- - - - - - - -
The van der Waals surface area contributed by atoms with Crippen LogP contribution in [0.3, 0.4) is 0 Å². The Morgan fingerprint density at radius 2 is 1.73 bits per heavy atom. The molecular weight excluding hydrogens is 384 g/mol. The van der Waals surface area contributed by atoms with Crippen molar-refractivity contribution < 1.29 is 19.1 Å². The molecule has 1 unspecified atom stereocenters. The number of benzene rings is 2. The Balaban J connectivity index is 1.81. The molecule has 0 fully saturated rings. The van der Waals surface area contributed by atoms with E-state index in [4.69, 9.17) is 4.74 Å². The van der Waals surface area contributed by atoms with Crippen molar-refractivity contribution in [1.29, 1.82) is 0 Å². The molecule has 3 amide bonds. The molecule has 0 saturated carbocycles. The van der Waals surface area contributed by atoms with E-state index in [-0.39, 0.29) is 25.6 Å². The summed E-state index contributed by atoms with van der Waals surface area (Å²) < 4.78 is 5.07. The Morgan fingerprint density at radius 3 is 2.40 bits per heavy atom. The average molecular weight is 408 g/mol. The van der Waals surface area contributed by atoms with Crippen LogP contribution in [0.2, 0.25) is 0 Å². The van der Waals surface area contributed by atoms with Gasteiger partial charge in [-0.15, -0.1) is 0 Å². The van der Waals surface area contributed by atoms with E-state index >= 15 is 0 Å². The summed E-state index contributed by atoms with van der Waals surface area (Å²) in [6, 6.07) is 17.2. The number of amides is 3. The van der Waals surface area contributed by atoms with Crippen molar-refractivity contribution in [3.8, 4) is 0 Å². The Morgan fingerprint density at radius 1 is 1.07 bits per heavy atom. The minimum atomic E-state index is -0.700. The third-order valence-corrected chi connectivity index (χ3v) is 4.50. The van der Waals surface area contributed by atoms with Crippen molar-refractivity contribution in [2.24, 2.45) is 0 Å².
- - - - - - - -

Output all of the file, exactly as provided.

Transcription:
The van der Waals surface area contributed by atoms with Crippen LogP contribution in [0.3, 0.4) is 0 Å². The Morgan fingerprint density at radius 2 is 1.73 bits per heavy atom. The molecular weight excluding hydrogens is 384 g/mol. The van der Waals surface area contributed by atoms with Crippen molar-refractivity contribution < 1.29 is 19.1 Å². The molecule has 1 unspecified atom stereocenters. The number of benzene rings is 2. The Balaban J connectivity index is 1.81. The molecule has 0 fully saturated rings. The van der Waals surface area contributed by atoms with E-state index in [4.69, 9.17) is 4.74 Å². The van der Waals surface area contributed by atoms with Crippen molar-refractivity contribution in [1.29, 1.82) is 0 Å². The molecule has 3 amide bonds. The molecule has 0 saturated carbocycles. The van der Waals surface area contributed by atoms with E-state index in [-0.39, 0.29) is 25.6 Å². The summed E-state index contributed by atoms with van der Waals surface area (Å²) < 4.78 is 5.07. The Morgan fingerprint density at radius 3 is 2.40 bits per heavy atom. The average molecular weight is 408 g/mol. The van der Waals surface area contributed by atoms with Crippen LogP contribution in [0.2, 0.25) is 0 Å². The van der Waals surface area contributed by atoms with Gasteiger partial charge in [-0.15, -0.1) is 0 Å². The van der Waals surface area contributed by atoms with E-state index >= 15 is 0 Å². The summed E-state index contributed by atoms with van der Waals surface area (Å²) in [6, 6.07) is 17.2. The number of amides is 3. The van der Waals surface area contributed by atoms with Crippen molar-refractivity contribution in [3.8, 4) is 0 Å². The Morgan fingerprint density at radius 1 is 1.07 bits per heavy atom. The minimum atomic E-state index is -0.700. The third-order valence-corrected chi connectivity index (χ3v) is 4.50. The van der Waals surface area contributed by atoms with Crippen molar-refractivity contribution in [2.24, 2.45) is 0 Å².